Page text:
TABLE I__________________________________________________________________________ OrificeComponents* size- FiberEx. A B micrometer comments**__________________________________________________________________________1 A--B--S 3-1-2 A--B--S 3-1-2 + 1% Fe2 O3 127 rust brown no crimp2 A--B--S 3-1-2 A--S + 2% B2 O3 + 1 Cr2 O3 152 light green high crimp3 A--S + 2% B2 O3 1% Cr2 O3 A--S + 2% B2 O3 + 1% CuO 152 light green light crimp4 Zr--S A--B--S 3-1-2 76 white light crimp5 A--S + 2% B2 O3 + 20% Fe2 O3 A--S + A--B--S 3-1-12 152 rust brown very tight crimp6 A--B--S 3-1-2 A--S + Cr2 O3 A--B--S 3-1-12 76 light green high crimp7 A--S + 2% B2 O3 + 1% CoO A--S + 2% B2 O3 152 light blue__________________________________________________________________________ *A--B--S 31-2 alumina--boria--silica 3:1:2 (molar ratio) A--B--S 31-12 alumina--boria--silica 3:1:12 (molar ratio) A--S alumina--silica (mullite) 3:2 (molar ratio) Zr--S zirconia--silica 1:1 (molar ratio) **Crimping is caused by differences in shrinkage between the two components during drying and/or firing processes.
An Al2 O3 sol was co-spun with a 50:50 Al2 O3 -ZrO2 sol. The alumina sol was prepared by adding 68 g lactic acid to 1100 g aluminum formoacetate and concentrating the sol to the spinning sol viscosity. The 1:1 Al2 O3 :ZrO2 sol was prepared by mixing 492 g zirconium acetate into 1122 g aluminum formoacetate with a further addition of 70 g lactic acid. The sol precursor was concentrated to the spinning viscosity. The fibers were fired to 700° C. and held for 0.5 hour. As observed in an optical microscope, bicomponent fibers were formed; the shrinkage was minimal and low crimping was seen.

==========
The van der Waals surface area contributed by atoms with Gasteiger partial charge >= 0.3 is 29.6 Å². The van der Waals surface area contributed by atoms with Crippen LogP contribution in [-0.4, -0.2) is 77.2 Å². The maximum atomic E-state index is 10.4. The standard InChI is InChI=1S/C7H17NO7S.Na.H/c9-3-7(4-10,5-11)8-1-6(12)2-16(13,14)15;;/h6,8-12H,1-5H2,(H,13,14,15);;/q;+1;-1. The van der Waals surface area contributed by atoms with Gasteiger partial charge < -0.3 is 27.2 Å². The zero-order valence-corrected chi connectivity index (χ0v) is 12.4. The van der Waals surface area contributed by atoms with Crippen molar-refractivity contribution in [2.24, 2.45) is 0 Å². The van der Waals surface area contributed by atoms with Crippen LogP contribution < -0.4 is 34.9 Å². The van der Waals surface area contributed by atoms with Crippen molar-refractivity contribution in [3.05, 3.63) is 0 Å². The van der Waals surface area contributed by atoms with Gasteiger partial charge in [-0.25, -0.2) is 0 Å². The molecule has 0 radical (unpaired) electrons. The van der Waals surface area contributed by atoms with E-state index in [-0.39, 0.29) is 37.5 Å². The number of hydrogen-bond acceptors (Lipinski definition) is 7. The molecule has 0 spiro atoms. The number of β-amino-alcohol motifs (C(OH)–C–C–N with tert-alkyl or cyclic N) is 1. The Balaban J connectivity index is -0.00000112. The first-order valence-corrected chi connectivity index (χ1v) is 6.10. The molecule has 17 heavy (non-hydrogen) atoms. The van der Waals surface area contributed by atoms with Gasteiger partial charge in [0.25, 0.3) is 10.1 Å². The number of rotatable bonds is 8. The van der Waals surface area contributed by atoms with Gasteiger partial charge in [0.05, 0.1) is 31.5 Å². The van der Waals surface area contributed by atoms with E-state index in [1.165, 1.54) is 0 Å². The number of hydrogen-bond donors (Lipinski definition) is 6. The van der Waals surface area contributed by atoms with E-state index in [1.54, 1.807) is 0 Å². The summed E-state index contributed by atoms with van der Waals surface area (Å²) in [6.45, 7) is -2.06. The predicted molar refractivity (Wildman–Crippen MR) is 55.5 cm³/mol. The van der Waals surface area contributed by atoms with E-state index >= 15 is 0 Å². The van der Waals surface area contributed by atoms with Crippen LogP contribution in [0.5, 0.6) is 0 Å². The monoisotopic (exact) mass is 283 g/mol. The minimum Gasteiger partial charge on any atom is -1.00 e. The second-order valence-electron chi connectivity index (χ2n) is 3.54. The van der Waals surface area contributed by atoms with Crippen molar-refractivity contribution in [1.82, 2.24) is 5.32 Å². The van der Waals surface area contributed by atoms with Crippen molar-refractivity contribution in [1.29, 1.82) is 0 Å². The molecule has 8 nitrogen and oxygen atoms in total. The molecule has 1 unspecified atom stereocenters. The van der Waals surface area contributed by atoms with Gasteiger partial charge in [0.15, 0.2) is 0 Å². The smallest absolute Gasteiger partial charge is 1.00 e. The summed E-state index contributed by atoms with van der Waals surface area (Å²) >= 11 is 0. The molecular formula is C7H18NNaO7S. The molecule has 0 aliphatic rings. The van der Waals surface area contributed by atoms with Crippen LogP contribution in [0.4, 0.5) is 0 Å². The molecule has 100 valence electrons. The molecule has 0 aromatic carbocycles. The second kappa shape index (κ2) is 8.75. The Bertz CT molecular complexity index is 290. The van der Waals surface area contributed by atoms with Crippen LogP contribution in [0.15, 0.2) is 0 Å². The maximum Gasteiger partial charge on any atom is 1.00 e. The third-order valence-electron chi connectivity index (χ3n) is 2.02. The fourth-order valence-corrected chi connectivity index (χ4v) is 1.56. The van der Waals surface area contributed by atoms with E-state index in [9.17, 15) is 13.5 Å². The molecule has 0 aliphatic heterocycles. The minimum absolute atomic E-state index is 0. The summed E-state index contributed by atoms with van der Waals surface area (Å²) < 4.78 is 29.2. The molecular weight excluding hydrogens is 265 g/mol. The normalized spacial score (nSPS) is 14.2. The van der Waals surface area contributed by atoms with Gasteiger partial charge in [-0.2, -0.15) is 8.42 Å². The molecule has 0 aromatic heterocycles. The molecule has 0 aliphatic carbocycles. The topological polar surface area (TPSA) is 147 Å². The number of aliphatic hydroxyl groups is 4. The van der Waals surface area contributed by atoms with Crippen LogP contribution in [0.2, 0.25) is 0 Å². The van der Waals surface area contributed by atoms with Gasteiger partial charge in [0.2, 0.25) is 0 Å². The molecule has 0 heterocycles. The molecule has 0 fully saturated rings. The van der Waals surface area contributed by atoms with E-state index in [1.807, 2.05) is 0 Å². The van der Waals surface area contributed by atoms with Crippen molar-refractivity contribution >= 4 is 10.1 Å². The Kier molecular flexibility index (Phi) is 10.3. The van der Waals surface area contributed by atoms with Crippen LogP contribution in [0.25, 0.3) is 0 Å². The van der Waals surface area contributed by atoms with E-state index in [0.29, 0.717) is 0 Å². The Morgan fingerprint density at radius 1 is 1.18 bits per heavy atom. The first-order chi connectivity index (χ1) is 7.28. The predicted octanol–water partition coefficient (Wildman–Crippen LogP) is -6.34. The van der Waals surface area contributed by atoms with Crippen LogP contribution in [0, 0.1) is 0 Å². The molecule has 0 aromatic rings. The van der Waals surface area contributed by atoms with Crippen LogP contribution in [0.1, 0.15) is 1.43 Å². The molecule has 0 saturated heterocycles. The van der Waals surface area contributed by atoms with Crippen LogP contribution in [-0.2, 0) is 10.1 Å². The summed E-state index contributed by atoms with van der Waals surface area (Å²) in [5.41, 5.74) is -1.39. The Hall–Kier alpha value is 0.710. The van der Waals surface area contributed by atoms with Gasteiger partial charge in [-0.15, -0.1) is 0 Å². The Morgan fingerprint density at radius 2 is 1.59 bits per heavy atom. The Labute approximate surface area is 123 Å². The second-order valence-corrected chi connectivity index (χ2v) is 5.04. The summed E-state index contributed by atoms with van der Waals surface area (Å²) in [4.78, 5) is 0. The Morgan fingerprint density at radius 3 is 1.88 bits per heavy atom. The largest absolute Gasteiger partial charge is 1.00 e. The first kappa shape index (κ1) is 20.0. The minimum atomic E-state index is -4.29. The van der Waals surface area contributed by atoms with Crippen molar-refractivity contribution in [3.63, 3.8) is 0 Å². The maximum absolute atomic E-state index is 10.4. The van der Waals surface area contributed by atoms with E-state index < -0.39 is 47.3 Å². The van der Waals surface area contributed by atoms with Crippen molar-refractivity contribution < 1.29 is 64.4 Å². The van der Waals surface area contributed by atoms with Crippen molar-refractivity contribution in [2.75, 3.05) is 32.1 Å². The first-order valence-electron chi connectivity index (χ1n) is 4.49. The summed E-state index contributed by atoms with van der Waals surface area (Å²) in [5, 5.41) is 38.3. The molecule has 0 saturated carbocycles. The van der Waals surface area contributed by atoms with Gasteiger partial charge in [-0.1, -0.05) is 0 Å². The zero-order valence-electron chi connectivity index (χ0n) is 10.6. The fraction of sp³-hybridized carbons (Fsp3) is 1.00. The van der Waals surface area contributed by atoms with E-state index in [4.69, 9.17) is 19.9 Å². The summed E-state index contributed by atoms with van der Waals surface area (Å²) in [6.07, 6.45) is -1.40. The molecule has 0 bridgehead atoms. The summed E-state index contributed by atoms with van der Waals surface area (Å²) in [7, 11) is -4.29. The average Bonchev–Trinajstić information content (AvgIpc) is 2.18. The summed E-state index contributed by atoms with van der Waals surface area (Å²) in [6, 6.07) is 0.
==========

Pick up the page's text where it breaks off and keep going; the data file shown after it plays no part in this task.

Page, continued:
A sol consisting of 70% by weight A-B-S 3-1-2 and 30% by weight Ni was prepared as follows (about 8.5 weight percent oxides)
100 g BAA (basic aluminum acetate, 7 weight percent 3Al2 O3 :1B2 O3 oxide equivalent based on drying and calcination to the oxide state)
3.0 g lactic acid (85% by weight)
6.8 g silica sol, (Nalco 1034-A™, Nalco Chemical Co., Chicago, IL)
3.0 g dimethyl formamide
were mixed together to form the basic A-B-S 312 sol. To this mixture was added 17.34 grams of nickel acetate.4H2 O which was dissolved in 50 ml water.
The total mixture was filtered through a 0.3 micrometer Balston™ filter tube (Balston, Inc., Lexington, MA) cartridge filter, then concentrated in a Rotovapor™-R rotating evacuated flask (Buchi, Switzerland) to a viscous sol of about 50,000 centipoise. This sol was readily spun using 29.4 kPa (200 psi) N2 pressure and a 30 hole, 76 micrometer (3 mil) spinnerette. The fiber was light green in color. This sol was co-spun with A-B-S 3-1-2 which when heated in a hydrogen atmosphere resulted in a fiber which was attractive to a magnet.
Bicomponent fibers of A-B-S 312/A-B-S 312+30% Fe2 O3